Well, first of all, they are more successful than the campaigns that don’t have dilemma actions. But this has three different answers. The first one is strategy, not tactics. So, when dilemma actions are exercised in a campaign, which has the wrong strategy or doesn’t have a sound strategy or there is no plan or the movement failed to mobilize the numbers or there is an outbreak of violence, obviously, you cannot blame dilemma actions on the failure of the whole campaign. The second part is choice. Your opponent sometimes makes choices to show their teeth. Your opponent is sometimes not afraid of losing the authority and your opponent sometimes makes tough choices.
So, take a look at Iran and what a dilemma for a clinical regime is posed as the most oppressed population in the country, which is young girls of 15, are gathering inside madrasas, which are the religious schools designed to oppress them. They stand in front of the portrait of Khamenei, which of course hangs from the wall above every blackboard, and they’re making funny TikTok videos about them as a group showing him a middle finger. So, now how does this impact the authority of Khamenei? How does this impact the idea that women should be obedient? How does this impact the very idea of oppression being imposed on them? What will they do?
Well, sometimes they choose to arrest and execute a lot of people because in the short term, they don’t want to give concessions. Although though Khamenei met with a few high school girls a few days ago, which he never did in the past, by the way, which tells you that the tactic actually worked. But some of these opponents don’t care about losing authority. They think that they need to instill more fear. There’s also a learning curve. That is also a very important part of how people portray this. In the era of internet, you really need to do the post-production as well the production well. Sometimes you just make the wrong decision or you pick up the wrong target.
You take a look at the iconic action of Pussy Riot, the Russian punk rock band, and their little performance in the church where they were mocking Putin and mocking the church for being in bed with Putin. Both very well selected targets, but because they desecrated the church and because there is a powerful machinery, which was playing the narrative in that direction, people actually didn’t like it. And they actually lost the authority. So, it is the thin line you walk against the opponent who learns. Take a look at another great book that I would recommend everybody called Dictators Learning Curve written by my friend and now editor of Journal Democracy Will Dobson and you see how some of these regimes are adapting to these kind of provocations.
Go no further than a few months ago. You have two very different regimes on two very different place of the learning curve faced with two very different protests. So, you have Iran that was faced with the protest of millions of people, literally millions of people coming from all walks of life, who couldn’t find their nose and couldn’t do anything more clever than oppressing. You can see the regime in decay. They can hold on for a day, but there is no adaptability.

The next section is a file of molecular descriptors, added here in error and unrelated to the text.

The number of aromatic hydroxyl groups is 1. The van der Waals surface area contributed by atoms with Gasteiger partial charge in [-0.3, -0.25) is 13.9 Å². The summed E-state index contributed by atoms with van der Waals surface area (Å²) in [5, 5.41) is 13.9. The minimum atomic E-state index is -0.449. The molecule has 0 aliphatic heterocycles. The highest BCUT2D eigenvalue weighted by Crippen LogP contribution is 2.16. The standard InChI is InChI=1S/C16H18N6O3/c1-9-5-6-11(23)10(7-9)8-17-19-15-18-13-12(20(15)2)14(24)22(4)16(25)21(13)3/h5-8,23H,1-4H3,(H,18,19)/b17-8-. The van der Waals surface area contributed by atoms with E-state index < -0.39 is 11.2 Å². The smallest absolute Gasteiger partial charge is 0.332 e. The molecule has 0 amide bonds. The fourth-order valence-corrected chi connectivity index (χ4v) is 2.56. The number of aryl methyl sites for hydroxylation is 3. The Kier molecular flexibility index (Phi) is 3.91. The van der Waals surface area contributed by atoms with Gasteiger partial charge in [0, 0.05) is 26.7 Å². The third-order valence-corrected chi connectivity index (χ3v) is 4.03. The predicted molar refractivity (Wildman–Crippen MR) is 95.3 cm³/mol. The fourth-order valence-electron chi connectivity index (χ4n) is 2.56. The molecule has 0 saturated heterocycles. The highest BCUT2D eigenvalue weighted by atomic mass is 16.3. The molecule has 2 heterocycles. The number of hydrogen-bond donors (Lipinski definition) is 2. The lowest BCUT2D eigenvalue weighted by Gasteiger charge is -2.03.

And then you take a look at Master Xi, who is the master of adopting and the master of the learning curve. The moment the protests against the Covid Zero policy looked like they were taking flame, he backpedaled. He accommodated. He found a way to distinguish between the political dissent and punish those people harshly and what he says is a kind of justifying dissent. The people spent too much time in the lockdown, blah, blah, blah, blah. Let’s cancel the zero-covid policy, however many human lives it’s going to take after not having any resistance to the virus.
But obviously you see the adaptation. So, when you take a look at these things, going back to your question, why aren’t all of the non-violent campaigns effective. Instead, only 50% of them actually are. The effectiveness number has decreased in the last 15 years because you have had a learning curve from the opponents, especially the autocracies. So, taking a look at this kind of stuff, this one thing, and then taking a look at how to zoom out to the wider picture. It is not that the Civil Rights Movement was effective, because of dilemma actions. Dilemma actions gave them a 12% edge over other movements. It is because it had a strategy. It had a grand vision of tomorrow.
It was capable of uniting people of color with people who were not of color. It was strategically aimed with certain tactics like the Million Man March in the places where you could do it like Washington. They were using a low risk tactic because you could not really execute it in places where oppression was high like Montgomery, Alabama.
So, is it better to try different tactics that might fail or even backfire or should people show more restraint and be hesitant to be able to try different things and experiment, because if it doesn’t work, it could end up with adverse results?